Again, this point would have been enough for Leo Radvinsky to win the case. However, he also asserted that he did not know about the Stars Foundation before he purchased the domain name, contradicting the Al-Dabbagh Group Holding Company's claim that the purchase of the domain name was in "bad faith." In short, the Al-Dabbagh Group Holding Company failed to prove any of the three points that they needed to win the case.
At the end of the case, the UDRP panel ruled:
"The holding and sale of generic domain names are considered a legitimate activity under [the UDRP]…. In light of Respondent's convincing assertion that before the commencement of this case he had no knowledge of Complainant or its rights in the STARS FOUNDATION mark, and in light of the generic nature of the Domain Name itself, it is clear that his acquisition of the Domain Name was not intended to target Complainant in any way."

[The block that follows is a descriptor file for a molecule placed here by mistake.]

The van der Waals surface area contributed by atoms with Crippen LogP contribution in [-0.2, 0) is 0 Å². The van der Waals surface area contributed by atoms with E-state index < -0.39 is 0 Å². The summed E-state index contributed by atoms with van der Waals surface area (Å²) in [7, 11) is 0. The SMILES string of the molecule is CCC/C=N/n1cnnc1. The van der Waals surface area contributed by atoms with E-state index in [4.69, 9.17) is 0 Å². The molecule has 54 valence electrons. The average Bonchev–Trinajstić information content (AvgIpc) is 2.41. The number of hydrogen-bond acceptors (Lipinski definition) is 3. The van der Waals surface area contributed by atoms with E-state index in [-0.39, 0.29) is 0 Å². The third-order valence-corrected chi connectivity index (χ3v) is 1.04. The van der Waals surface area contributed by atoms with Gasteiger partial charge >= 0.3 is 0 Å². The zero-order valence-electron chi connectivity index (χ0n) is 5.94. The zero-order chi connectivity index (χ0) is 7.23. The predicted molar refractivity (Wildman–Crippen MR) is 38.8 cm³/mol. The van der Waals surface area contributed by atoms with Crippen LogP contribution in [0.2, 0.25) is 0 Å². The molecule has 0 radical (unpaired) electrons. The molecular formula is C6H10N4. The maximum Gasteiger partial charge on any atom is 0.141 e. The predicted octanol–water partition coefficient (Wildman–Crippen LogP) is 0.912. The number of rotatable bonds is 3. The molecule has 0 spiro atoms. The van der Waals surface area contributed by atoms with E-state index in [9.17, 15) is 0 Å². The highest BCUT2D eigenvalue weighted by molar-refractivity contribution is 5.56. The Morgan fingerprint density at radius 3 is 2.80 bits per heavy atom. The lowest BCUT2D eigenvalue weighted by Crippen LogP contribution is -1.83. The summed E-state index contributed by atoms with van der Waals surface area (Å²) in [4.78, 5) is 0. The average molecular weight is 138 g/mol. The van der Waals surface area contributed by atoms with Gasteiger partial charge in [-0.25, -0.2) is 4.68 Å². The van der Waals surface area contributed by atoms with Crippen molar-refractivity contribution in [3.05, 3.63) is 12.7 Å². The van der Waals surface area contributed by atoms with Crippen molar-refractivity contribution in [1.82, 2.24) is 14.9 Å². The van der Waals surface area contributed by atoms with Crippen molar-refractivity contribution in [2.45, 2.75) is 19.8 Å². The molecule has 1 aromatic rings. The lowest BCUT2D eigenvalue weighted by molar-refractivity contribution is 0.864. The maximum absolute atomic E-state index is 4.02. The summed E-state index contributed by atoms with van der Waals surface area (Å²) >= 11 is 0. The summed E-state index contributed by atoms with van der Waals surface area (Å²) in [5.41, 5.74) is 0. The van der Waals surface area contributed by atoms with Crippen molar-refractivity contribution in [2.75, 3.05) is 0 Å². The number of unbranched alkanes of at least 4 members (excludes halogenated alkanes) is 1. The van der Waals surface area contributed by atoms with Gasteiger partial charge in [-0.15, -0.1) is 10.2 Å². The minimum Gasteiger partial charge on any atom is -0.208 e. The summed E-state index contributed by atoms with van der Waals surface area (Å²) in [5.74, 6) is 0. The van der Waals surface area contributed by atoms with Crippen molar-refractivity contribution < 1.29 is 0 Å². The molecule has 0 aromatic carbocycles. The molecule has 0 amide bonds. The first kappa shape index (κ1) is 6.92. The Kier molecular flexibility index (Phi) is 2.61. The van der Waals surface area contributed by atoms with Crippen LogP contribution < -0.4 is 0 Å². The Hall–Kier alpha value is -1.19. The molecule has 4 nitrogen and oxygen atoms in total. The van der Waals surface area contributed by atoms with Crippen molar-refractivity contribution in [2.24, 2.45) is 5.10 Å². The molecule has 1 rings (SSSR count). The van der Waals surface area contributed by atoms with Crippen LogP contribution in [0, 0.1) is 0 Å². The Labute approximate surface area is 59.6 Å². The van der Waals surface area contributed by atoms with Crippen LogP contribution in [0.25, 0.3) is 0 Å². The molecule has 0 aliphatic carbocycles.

The Dispute’s Resolution
Ultimately, the Al-Dabbagh Group Holding Company failed to prove any of the points raised in the UDRP complaint. Leo Radvinsky won the UDRP case and the panel denied the transfer of the domain to Al-Dabbagh Group Holding Company. Leonid Radvinsky was able to keep the domain name.
This decision was important for confirming that domain purchasers can safely purchase generic domain names. After all, few generic, one-word domain names could not be linked to a trademark of any kind. Generic, one-word domains are valuable since they provide businesses and organizations with easy-to-remember links to their websites. As more and more domain names are used, organizations are often finding it necessary to resort to longer domain names. As a result, one-word domain names are in increasingly high demand with that demand driving up their value.
Following the resolution of this case, Leo Radvinksy has continued the business of buying and selling domain names. Currently, Stars.com is for sale through Names.com for nearly 6 million dollars. This case marked an important instance of a domain owner winning a UDRP case where the domain in question had a generic name. When trademark owners lose UDRP complaints against generic domain names, buyers of these generic domain names can be more secure in their purchasing decisions.